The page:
1. 1. Current Pharmaceutical Design, 2012, 18, 51-56 51Neuroprotective Effects of Lutein in the RetinaYoko Ozawa1,2*, Mariko Sasaki1,2, Noriko Takahashi1,2, Mamoru Kamoshita1,2, Seiji Miyake1 and KazuoTsubota21 Laboratory of Retinal Cell Biology, 2Department of Ophthalmology, Keio University School of Medicine, 35 Shinanomachi, Shin-juku-ku, Tokyo 160-8582, Japan Abstract: Although a large variety of pharmaceutical therapies for treating disease have been developed in recent years, there has been little progress in disease prevention. In particular, the protection of neural tissue is essential, because it is hardly regenerated. The use of nutraceuticals for maintaining the health has been supported by several clinical studies, including cross-sectional and interventional stud- ies for age-related macular disease. However, mechanistic evidence for their effects at the molecular level has been very limited. In this review, we focus on lutein, which is a xanthophyll type of carotenoid. Lutein is not synthesized in mammals, and must be obtained from the diet. It is delivered to the retina, and in humans, it is concentrated in the macula. Here, we describe the neuroprotective effects of lu- tein and their underlying molecular mechanisms in animal models of vision-threatening diseases, such as innate retinal inflammation, diabetic retinopathy, and light-induced retinal degeneration. In lutein-treated mouse ocular disease models, oxidative stress in the retina is reduced, and its downstream pathological signals are inhibited. Furthermore, degradation of the functional proteins, rhodopsin (a visual substance) and synaptophysin (a synaptic vesicle protein also influenced in other neurodegenerative diseases such as Alzheimer’s disease and Parkinson’s disease), the depletion of brain-derived neurotrophic factor (BDNF), and DNA damage are prevented by lutein, which preserves visual function. We discuss the possibility of using lutein, an antioxidant, as a neuroprotective treatment for humans.Keywords: Oxidative stress, neuroprotection, lutein, retina, visual function, protein degradation, DNA damage, synaptophysin, BDNF, ubiq-uitin proteasome system. zeaxanthin [4]. The ratio of these isomers is different in each tissueINTRODUCTION (e.g., between the retina and plasma), suggesting that they are lo- Recent progress has led to the development of various kinds of cally inter-converted. This study further showed that this transfor-chemically synthesized drugs. However, many therapeutic com- mation [(3R,30R,60R)-lutein nondietary metabolite (3R,30S-pounds have been also found in nature. Here, we focus on lutein, a meso)-zeaxanthin (3R,30R)-zeaxanthin] occurs metabolicallyphytochemical categorized as a carotenoid, and describe animal through a series of oxidation-reduction and double-bond isomeriza-data that may support its future use as a neuroprotective treatment. tion reactions [1].1. GENERAL INFORMATION ABOUT LUTEIN Lutein exists not only in the macula but also broadly in the retina [5]. It is found in the photoreceptor outer segments (OSs), Phytochemicals are plant-derived compounds that are not es- where light stimuli are received, and in the retinal pigment epithe-sential nutrients for sustaining life. Because they often have pig- lium, where OSs are phagocytosed and recycled. However, interest-ments, fragrance, or a bitter taste, they have been thought to play a ingly, resonance Raman imaging showed that lutein is most abun-protective role against external threats, such as ultraviolet light, dant in a neuronal network layer connecting the photoreceptor cellspathogens, and creatures that eat plants. The carotenoid group in- (the outer nuclear layer; ONL) to the secondary neurons, called thecludes phytochemicals with the basic structure C40H56. These com- outer plexiform layer (OPL) (Fig. 2B) [6]. Because lutein is a yel-pounds act as antioxidants. They contain several double bonds, low pigmented crystal, it has long been thought to act as a filter ofwhich react with reactive oxygen species (ROS) to scavenge radi- blue light, which has high energy of the visible spectrum.cals. While carotenes are composed of only carbon and hydrogen,xanthophylls include other elements. Lutein is a xanthophyll that is 2. RESULTS OF CLINICAL STUDIESa hydroxycarotenoid (C40H56O2) (Fig. 1). Lutein’s properties are It has long been known that some phytochemicals can be medi-considerably different from those of carotenes. cally beneficial. For example, the cardiac drug digitalis was first Carotenes are transformed to vitamin A in the body, and are discovered in the leaves of the digitalis flower [7], and the analgesictherefore called pro-vitamin A [1]. Lutein is a yellow crystal that is morphine was found in the opium poppy [8]. However, lutein’sfound in some vegetables, such as kale, spinach, and broccoli, and effects have just started to be evaluated, and only for limited use asalso in the marigold flower, which is used as a source for a supple- a preventive therapy of age-related macular degeneration (AMD), amentary micronutrient. vision-threatening disease. Since animals cannot synthesize lutein, they must obtain it from After the report of an inverse association between vegeta-the diet. It is absorbed from the intestinal epithelium into the blood, ble/fruit intake and AMD [9], a large clinical study, the Age-relatedand circulates systemically to reach the liver, lung, and retina [1-3]. Eye Disease Study (AREDS), was performed to examine ways toIn the human retina, it is concentrated in the macula, the most cen- prevent AMD. In its annexed study, participants reporting the high-tral region (Fig. 2A, B), so it is called a macular pigment. The est dietary intake of lutein/zeaxanthin were statistically less likelyanalysis of stereoisomers of this macular pigment revealed two to have advanced AMD (either the atrophic or exudative type) or tostereoisomeric carotenoids with identical properties to lutein and be at high risk of developing it, than those reporting the lowest dietary intake [10], suggesting that lutein plays some protective role*Address correspondence to the author at the Department of Ophthalmol- in the eye. Another study showed that, in 90 patients with atrophicogy, Keio University School of Medicine; 35 Shinanomachi, Shinjuku-ku, AMD, lutein intake increased the macular pigment optical densityTokyo 160-8582, Japan; Tel; +81-3-3353-1211; (MPOD) and was correlated with an increase in visual contrastFax: +81-3-3359-8302; E-mails:; sensitivity [11]. The incidence of AMD (exudative type) was low 1873-4286 /12 $58.00+.00 © 2012 Bentham Science Publishers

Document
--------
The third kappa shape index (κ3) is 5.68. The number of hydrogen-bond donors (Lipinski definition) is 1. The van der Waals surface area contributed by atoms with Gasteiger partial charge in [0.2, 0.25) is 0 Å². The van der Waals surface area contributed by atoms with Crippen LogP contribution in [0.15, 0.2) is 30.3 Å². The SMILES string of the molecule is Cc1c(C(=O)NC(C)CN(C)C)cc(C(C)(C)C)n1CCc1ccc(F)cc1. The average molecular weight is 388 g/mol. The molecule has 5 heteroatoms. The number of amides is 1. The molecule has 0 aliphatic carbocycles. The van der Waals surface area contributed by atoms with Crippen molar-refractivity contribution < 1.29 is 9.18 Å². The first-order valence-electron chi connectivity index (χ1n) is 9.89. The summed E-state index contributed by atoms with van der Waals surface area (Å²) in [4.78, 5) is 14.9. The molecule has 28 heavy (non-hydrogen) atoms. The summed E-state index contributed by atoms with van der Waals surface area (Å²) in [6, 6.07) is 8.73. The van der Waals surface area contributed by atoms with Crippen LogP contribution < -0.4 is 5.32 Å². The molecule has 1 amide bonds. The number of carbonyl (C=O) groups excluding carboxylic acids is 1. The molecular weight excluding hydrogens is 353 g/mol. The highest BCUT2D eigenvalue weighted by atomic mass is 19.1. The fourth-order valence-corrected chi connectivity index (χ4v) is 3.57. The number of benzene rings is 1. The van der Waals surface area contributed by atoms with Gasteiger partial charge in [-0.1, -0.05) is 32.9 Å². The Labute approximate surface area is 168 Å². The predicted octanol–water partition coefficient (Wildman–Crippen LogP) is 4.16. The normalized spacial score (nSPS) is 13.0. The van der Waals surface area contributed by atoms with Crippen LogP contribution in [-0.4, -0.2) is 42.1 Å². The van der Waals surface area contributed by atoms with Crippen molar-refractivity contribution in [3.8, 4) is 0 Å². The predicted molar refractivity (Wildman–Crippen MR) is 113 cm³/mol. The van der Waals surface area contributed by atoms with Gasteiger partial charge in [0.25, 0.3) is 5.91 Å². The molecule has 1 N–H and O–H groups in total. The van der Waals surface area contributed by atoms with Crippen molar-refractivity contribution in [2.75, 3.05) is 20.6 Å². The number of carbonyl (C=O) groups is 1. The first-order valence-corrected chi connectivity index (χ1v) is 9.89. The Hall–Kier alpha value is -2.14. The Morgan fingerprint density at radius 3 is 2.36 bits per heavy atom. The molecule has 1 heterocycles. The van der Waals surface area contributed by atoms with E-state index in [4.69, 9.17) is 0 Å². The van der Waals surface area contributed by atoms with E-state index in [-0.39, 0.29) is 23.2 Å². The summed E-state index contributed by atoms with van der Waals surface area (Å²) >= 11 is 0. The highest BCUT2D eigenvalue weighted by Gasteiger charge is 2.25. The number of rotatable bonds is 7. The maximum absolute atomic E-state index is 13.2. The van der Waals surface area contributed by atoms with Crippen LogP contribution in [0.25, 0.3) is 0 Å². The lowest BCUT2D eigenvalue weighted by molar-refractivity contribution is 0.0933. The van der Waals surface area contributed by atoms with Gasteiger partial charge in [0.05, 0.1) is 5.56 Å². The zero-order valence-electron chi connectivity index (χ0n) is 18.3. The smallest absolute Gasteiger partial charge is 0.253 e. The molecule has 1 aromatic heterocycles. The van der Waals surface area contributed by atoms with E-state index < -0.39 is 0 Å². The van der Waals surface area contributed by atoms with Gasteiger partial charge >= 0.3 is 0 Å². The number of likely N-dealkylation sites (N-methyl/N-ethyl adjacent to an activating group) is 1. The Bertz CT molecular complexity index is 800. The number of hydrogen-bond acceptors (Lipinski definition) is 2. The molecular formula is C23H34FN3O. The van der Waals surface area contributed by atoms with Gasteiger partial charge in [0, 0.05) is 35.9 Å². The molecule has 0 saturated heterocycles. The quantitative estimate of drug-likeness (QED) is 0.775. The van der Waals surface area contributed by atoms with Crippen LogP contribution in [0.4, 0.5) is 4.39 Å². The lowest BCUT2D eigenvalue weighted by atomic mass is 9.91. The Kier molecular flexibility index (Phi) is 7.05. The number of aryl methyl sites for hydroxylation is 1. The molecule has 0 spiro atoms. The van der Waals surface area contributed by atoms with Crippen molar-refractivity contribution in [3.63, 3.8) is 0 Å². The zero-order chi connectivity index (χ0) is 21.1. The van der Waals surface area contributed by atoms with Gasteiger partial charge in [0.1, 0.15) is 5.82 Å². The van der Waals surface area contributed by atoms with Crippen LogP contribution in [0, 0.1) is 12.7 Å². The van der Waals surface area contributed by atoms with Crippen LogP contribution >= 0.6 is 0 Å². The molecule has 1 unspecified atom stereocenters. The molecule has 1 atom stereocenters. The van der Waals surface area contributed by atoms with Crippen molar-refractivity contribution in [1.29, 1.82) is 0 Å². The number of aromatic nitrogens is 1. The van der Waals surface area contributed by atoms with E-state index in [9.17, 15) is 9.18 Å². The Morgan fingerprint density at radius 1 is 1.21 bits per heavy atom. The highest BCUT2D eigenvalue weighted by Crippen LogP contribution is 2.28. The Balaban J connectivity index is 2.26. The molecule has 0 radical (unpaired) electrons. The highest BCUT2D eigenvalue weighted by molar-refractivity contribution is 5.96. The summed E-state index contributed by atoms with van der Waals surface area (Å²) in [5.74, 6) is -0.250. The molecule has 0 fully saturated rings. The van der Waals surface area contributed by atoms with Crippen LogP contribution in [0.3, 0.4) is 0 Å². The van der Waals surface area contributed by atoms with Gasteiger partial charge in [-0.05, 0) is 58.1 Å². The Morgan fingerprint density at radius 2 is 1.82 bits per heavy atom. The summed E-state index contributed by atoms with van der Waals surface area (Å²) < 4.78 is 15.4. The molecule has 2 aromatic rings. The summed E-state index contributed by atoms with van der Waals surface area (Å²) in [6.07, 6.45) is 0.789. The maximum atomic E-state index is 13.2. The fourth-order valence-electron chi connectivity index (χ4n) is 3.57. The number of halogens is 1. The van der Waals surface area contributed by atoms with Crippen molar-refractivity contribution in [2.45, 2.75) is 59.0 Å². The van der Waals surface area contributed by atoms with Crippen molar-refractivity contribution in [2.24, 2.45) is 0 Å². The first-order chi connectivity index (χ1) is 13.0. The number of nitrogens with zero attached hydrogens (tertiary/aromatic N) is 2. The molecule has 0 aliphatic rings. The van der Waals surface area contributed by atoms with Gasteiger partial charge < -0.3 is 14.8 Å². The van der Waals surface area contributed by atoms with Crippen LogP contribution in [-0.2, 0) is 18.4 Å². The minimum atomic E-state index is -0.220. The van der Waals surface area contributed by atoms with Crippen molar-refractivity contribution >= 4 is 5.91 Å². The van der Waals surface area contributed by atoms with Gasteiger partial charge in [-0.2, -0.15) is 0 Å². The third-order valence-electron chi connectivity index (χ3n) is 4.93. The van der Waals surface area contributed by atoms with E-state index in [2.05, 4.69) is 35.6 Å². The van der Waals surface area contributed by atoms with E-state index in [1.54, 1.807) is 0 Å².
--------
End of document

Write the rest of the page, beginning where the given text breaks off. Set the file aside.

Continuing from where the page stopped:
2. 2. 52 Current Pharmaceutical Design, 2012, Vol. 18, No. 1 Ozawa et al. H3 C OH H 3C CH3 CH3 CH3 CH3 CH3 H3C CH3 HO CH 3Fig. (1). Chemical structure of lutein.C40H 56O2 . Lutein contains double bonds that scavenge ROS.Fig. (2). The human retina.(A) Fundus photograph. An arrow shows the center of the retina, where photoreceptor cells and light stimuli are concentrated. (B) Optical coherence tomogra-phy (OCT) image showing a cross section of the central part of the retina. NFL, nerve fiber layer; OPL, outer plexiform layer; ONL, outer nuclear layer (pho-toreceptor cell layer); OS, outer segment.those who took a large amount of lutein or zeaxanthin [12] and who 3. BIOLOGICAL EFFECTS AND UNDERLYING MOLECU-showed high levels of plasma carotenoid [13,14] but not of other LAR MECHANISMS OF LUTEIN IN MOUSE RETINALantioxidants, vitamin C, E, or selenium [13]. DISEASE MODELS A study using donor eyes showed a negative association be-tween lutein content in the retina and AMD risk [15]. Retinas from 1) Lutein’s Effects on Acute Innate Inflammation of the Retina56 donors with AMD and 56 controls were analyzed using high- To simplify the analysis of lutein’s biological actions in vivo,performance liquid chromatography. The levels of lutein and zeax- we first used an endotoxin-induced uveitis (EIU) mouse model,anthin were lower in the AMD retinas in both the central retina generated by the injection of lipopolysaccaride (LPS) [20].(62% of control), including the macula, and the peripheral retina(70-80% of control). Taken together, these observations indicate i) Retinal Neuronal Disorder During Inflammationthat lutein obtained from the diet accumulates in the retina and may In the EIU model, the innate immune system causes intraocularact locally to prevent disease. inflammation, which involves the neural retina [20-24]. In human In a second large-scale clinical study, AREDS2, the effects of uveitis cases, inflammation spreads to the retina as well as the uvealutein/zeaxanthin and/or docosahexaenoic/eicosapentaenoic acids in and causes visual dysfunction, although the underlying mechanismapproximately 4000 AMD patients are presently being tested for has long been obscure. In the EIU model mice, electroretinogramtheir possible use in preventive therapy. This possibility is based on (ERG), an objective method for measuring visual function in boththe involvement of oxidative stress-related conditions, such as humans and mice, shows a decrease in the a-wave amplitude, andsmoking and hypertension [16], in the risk for AMD, and the pro- photoreceptor cell dysfunction [20,21,23,24]. This effect involves aposed anti-oxidative action of lutein. However, the biological role reduction in rhodopsin protein, which is localized in the OS of pho-of lutein in the body, including the retina, has not yet been eluci- toreceptor cells and is indispensable for photo-transduction. Thisdated. The association between arthritis and AMD [16], and be- protein reduction results from excessive protein degradation by thetween the genetic abnormality of complement factor and AMD [17- ubiquitin-proteasome system (UPS), in which the protein-selective19], have also been reported, suggesting that inflammation is re- E3-ligase, ubiquitin-protein ligase E3 component n-recognin 1lated to AMD. However, an anti-inflammatory effect of lutein has (Ubr1) [24], is upregulated by STAT3 activation downstream ofbeen hardly documented. inflammatory signals, such as interleukin-6 (IL-6). The loss of rhodopsin shortens the OSs [25] and decreases light reception and The retina is part of the central nervous system, and thus regen- photoreceptor cell function. Under physiological conditions, sup-erates poorly, if at all. Therefore, it is essential to protect the retinal pressor of cytokine signaling 3 (SOCS3), which modulates acti-neurons from oxidative stress and inflammation. Many adult dis- vated STAT3 via a feedback loop, fine-tunes this signal [24,26].eases, including diabetes and AMD, involve oxidative stress and Once this feedback system is overwhelmed, however, the STAT3inflammation. To investigate lutein’s potential as a preventative activation and subsequent rhodopsin reduction are accelerated,therapy for these diseases, it is important to study its mechanisms of resulting in vision loss [23,24].action in vivo.